You will comfortable all winter with enough space to get a desk and really study. Bob

Hope it helps.....KinA
Stay away from spray adhesive! Toxic stuff.
Hi rinella, welcome to the group! I've never heard of Fat Mat Rattle Trap or Polyethylene Foam underlayment before so I can't comment on them.

Reflectix MUST have an air gap on the side facing the heat or it does almost no good as insulation and is money thrown away. So either have a 3/4 inch air gap or don't use it.

The polyiso is an excellent choice and probably all you need. Everything else sounds great!
Bob
Awesome! Thank you all for the advice!

FatMat Rattle Trap is basically a less expensive dynamat alternative. The purpose is to quiet down the vibrations and road noise in the van. The Polyethylene foam underlayment also helps to reduce noise, but I figured it would aid in insinuation, plus it's super cheap at about $20 for 100sqft.

If I shouldn't use spray adhesive because of toxicity, what could I use to attach the polyethylene? Doesn't foam insulation also out gas?

I think I will forget the reflectix and just double up on layers of polyiso.

Thanks guys!
Google what you plan to use, and I would recommend using a adhesive such as Pure Silicone or Elmers Glue.

Look up non toxic adhesives and see what is available in your local stores.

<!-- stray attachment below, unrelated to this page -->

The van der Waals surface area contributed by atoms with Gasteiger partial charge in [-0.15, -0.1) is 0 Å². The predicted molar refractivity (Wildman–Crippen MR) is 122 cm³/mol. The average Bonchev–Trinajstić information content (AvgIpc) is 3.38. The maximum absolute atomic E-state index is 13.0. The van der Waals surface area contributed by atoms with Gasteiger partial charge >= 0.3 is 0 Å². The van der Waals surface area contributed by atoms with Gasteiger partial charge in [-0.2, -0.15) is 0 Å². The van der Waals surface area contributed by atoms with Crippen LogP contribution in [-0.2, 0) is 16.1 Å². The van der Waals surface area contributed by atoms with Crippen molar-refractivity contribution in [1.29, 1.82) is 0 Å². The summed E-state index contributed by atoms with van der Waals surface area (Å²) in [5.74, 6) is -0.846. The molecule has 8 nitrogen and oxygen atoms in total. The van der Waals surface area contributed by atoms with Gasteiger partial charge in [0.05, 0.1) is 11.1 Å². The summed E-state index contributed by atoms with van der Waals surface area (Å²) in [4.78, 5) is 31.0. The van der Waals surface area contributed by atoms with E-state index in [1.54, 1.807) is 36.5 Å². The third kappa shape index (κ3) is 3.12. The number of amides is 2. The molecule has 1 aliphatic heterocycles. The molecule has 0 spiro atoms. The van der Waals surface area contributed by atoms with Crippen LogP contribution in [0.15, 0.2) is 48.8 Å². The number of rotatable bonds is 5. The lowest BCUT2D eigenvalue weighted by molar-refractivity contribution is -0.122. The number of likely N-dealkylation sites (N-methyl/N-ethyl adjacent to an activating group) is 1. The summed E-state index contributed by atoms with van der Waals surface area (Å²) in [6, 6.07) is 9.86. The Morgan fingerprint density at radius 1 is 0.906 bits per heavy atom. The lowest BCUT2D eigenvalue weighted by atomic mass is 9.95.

I would really strongly recommend staying away from silicones of any type for this activity. They are really problematic when used as adhesives, because once removed, nothing else(including paint) will stick well. Furthermore, they contaminate the area when you try to sand them off to be able to paint or use a proper adhesive later. You end up carefully wet sanding and washing with acetone several times.

A good strong spray adhesive is OK, though they don't do all that well with contraction and expansion over time, and can be bought in larger quantities with a proper spray nozzle, making it quite affordable.
Good ventilation, good personal protection(suit, gloves, eye protection and respirator are musts).
My present project is the first to have the floor insulated. I will use the thin closed insulation that is used under siding. then 3/4 good grade plywood with carriage bolts through the metal floor. My bed and other built ins will then fasten to the ply. the remaining open floor will be finished with vinyl or laminate flooring with cloth rugs.
(03-27-2014, 08:33 PM)Zil Wrote: [ -> ]My present project is the first to have the floor insulated. I will use the thin closed insulation that is used under siding. then 3/4 good grade plywood with carriage bolts through the metal floor. My bed and other built ins will then fasten to the ply. the remaining open floor will be finished with vinyl or laminate flooring with cloth rugs.

I bought a self tapping stainless screw that went through the wood and metal. That is what the conversion company did back in 1991 and it lasted through the Missouri winters. No where as much work as carriage bolts.
i was thinking about just cutting the plywood floor tight in the curves and floating it. Would it be better to use self tapping screws? If so, should i use any sealant/rust preventative around the screws?